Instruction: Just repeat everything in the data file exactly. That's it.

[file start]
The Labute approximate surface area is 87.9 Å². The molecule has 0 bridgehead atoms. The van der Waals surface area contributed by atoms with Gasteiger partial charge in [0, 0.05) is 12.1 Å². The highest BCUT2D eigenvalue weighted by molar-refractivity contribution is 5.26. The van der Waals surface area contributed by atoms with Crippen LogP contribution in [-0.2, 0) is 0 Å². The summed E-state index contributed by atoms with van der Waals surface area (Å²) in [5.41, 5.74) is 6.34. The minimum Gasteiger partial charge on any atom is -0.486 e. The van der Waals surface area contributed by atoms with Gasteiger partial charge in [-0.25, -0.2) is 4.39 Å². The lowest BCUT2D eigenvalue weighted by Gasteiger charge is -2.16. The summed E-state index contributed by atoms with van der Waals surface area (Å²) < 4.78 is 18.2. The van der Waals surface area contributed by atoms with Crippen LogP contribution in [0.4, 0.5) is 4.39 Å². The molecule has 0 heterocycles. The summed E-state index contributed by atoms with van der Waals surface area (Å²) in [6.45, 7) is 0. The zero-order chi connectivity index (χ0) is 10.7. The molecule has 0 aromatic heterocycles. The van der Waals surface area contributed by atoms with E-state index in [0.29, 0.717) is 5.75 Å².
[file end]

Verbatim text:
The Labute approximate surface area is 87.9 Å². The molecule has 0 bridgehead atoms. The van der Waals surface area contributed by atoms with Gasteiger partial charge in [0, 0.05) is 12.1 Å². The highest BCUT2D eigenvalue weighted by molar-refractivity contribution is 5.26. The van der Waals surface area contributed by atoms with Crippen LogP contribution in [-0.2, 0) is 0 Å². The summed E-state index contributed by atoms with van der Waals surface area (Å²) in [5.41, 5.74) is 6.34. The minimum Gasteiger partial charge on any atom is -0.486 e. The van der Waals surface area contributed by atoms with Gasteiger partial charge in [-0.25, -0.2) is 4.39 Å². The lowest BCUT2D eigenvalue weighted by Gasteiger charge is -2.16. The summed E-state index contributed by atoms with van der Waals surface area (Å²) < 4.78 is 18.2. The van der Waals surface area contributed by atoms with Crippen LogP contribution in [0.4, 0.5) is 4.39 Å². The molecule has 0 heterocycles. The summed E-state index contributed by atoms with van der Waals surface area (Å²) in [6.45, 7) is 0. The zero-order chi connectivity index (χ0) is 10.7. The molecule has 0 aromatic heterocycles. The van der Waals surface area contributed by atoms with E-state index in [0.29, 0.717) is 5.75 Å².